As residents of a third-world nation like the Philippines, we are usually required to secure a travel visa to go touring abroad. The process of getting one is not only costly, but time consuming as well. There’s always even the possibility of having your application denied by the host country. Yet, if you only need to travel a short distance from point A to point B, Kymco Philippines has a visa that is readily available for everyone.
The Kymco Royal Visa R is the Taiwanese firm’s latest offering for budget-conscious Filipinos who need a reliable mode of transportation to combat the sometimes-dreaded daily commute. It is powered by a basic 107-cubic centimeter, air-cooled single-cylinder engine that produces 4.8 kilowatts (6.4 horsepower) at 7,000 revolutions per minute and 7.6 Newton-meters at 4,000 rpm. Power is delivered to the rear wheel via a four-speed auto-clutch transmission that can be operated by the most novice of riders. Its 95-kilogram dry weight also makes the Royal Visa R an easy bike to ride. The Royal Visa R’s price tag also makes owning one easy on the pocket as well. At P 39,500, it is the most affordable commuter under bone from a reputable brand. You also get features that are not offered by competing brands in the category such as a halogen headlight, a passing switch and a front hydraulic disc brake. One feature that I found particularly useful is the audible ticking sound of the turn indicator. To further lessen the cost, most motorcycles in this category don’t have it. Since turn indicators on motorcycles does not shut-off automatically after exiting a corner, the “ticking” reminds the rider to turn it off, so as not to confuse other road users. The Royal Visa R is also equipped with a manual choke lever to help warm-up the engine quickly during cold starting, but I rarely had to use it. All I had to do was to thumb the electric starter button and the engine fires up every time.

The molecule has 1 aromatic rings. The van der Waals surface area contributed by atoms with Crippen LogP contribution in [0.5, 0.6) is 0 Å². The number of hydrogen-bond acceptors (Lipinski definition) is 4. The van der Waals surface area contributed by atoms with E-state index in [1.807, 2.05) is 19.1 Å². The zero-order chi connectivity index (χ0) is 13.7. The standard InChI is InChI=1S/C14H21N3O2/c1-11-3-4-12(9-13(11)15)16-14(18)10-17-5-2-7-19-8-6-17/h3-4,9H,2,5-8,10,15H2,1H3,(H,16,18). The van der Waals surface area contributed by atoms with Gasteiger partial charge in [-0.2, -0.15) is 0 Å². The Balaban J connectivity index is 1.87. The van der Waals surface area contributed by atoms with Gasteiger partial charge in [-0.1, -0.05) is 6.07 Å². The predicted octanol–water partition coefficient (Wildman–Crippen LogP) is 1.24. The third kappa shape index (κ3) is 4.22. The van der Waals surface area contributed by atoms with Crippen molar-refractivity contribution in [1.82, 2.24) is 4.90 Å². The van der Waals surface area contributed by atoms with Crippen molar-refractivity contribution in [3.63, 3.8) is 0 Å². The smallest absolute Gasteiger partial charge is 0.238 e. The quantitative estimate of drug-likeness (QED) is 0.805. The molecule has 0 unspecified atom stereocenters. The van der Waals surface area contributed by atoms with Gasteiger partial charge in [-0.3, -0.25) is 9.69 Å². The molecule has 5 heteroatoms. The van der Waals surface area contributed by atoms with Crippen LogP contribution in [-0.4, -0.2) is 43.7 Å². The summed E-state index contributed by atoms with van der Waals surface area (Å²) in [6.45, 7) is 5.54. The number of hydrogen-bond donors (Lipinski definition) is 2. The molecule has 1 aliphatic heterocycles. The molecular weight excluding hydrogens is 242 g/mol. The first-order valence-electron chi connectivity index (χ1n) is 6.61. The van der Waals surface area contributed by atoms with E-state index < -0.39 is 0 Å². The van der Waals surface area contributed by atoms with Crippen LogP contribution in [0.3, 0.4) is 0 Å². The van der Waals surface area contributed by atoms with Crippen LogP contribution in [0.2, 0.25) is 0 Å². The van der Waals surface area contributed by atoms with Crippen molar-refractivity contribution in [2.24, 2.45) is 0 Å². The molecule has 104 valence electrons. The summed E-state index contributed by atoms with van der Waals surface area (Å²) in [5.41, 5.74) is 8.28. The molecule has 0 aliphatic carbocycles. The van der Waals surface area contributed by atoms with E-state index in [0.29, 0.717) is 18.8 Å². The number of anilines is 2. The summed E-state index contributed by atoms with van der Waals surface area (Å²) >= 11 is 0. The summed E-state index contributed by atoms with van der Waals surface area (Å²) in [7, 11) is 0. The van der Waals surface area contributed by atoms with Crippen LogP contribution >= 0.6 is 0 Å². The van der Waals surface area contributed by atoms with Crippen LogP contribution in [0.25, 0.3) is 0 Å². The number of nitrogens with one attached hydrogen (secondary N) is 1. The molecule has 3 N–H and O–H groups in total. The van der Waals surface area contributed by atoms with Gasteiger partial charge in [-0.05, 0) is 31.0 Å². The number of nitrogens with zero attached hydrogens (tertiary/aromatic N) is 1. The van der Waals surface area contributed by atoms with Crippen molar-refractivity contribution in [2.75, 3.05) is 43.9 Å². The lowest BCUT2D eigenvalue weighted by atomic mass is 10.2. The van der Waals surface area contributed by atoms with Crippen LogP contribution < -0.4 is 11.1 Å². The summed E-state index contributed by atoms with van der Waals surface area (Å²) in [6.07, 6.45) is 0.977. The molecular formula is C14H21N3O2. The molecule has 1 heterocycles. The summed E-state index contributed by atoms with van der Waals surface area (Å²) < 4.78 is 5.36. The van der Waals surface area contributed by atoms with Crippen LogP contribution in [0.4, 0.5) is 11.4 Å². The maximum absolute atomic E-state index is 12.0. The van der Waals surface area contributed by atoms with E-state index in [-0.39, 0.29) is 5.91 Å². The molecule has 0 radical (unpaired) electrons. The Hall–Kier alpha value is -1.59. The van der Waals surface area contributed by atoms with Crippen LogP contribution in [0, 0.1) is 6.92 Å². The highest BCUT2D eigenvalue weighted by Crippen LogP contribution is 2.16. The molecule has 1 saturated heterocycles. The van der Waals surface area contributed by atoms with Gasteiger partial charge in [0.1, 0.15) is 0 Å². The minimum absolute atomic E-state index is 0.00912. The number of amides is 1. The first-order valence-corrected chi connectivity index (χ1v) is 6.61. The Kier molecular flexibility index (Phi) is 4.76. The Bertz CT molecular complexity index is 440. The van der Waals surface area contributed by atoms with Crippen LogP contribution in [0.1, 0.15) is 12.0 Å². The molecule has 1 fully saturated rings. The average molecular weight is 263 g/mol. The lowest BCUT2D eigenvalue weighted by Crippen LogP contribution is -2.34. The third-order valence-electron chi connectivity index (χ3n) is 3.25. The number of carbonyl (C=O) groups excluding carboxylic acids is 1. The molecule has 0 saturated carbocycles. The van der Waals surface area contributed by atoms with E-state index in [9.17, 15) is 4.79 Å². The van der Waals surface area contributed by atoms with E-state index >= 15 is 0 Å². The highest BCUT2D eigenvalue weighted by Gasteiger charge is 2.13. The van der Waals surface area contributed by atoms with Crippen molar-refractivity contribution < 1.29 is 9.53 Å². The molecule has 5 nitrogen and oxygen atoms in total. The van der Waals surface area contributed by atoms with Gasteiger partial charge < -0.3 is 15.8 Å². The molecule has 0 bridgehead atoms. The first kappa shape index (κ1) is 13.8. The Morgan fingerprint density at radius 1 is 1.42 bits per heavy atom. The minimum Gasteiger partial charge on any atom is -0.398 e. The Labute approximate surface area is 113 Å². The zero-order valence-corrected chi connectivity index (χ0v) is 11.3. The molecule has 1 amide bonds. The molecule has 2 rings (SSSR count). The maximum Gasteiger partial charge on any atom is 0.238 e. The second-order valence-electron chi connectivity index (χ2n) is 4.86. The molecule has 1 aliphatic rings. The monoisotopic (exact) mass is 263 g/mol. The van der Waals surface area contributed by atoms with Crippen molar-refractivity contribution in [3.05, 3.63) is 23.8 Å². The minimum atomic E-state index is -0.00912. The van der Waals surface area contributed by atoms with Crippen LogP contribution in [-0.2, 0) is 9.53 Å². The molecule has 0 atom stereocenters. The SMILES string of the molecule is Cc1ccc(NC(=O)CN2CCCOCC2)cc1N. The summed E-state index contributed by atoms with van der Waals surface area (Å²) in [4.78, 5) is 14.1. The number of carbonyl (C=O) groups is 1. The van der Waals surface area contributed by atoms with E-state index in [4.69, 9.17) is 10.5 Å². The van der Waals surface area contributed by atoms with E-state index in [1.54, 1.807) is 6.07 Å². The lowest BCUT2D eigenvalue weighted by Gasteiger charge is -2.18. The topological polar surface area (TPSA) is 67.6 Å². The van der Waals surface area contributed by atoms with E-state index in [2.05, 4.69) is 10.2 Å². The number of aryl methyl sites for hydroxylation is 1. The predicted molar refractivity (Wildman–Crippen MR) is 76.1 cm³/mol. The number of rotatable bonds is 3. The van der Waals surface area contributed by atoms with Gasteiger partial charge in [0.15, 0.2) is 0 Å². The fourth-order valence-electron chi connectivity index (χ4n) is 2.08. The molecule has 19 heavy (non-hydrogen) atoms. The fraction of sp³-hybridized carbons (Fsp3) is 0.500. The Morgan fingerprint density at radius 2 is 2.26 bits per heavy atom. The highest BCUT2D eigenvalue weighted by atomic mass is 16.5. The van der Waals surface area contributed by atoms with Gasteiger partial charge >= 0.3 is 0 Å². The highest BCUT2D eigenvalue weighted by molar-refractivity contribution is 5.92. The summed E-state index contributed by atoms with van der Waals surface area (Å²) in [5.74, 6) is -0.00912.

The Royal Visa R is not particularly fast, but it does the job nonetheless. It is perfect for traveling short distances around town but no one can stop you if you want to make it a long-distance tourer. The seat and the ergonomics are certainly comfortable enough. The only drawback is that you get a noticeable amount of vibration on the grips and on the saddle as you run at speeds higher than 60 kilometers per hour. Though, for some, that might even be a come-on.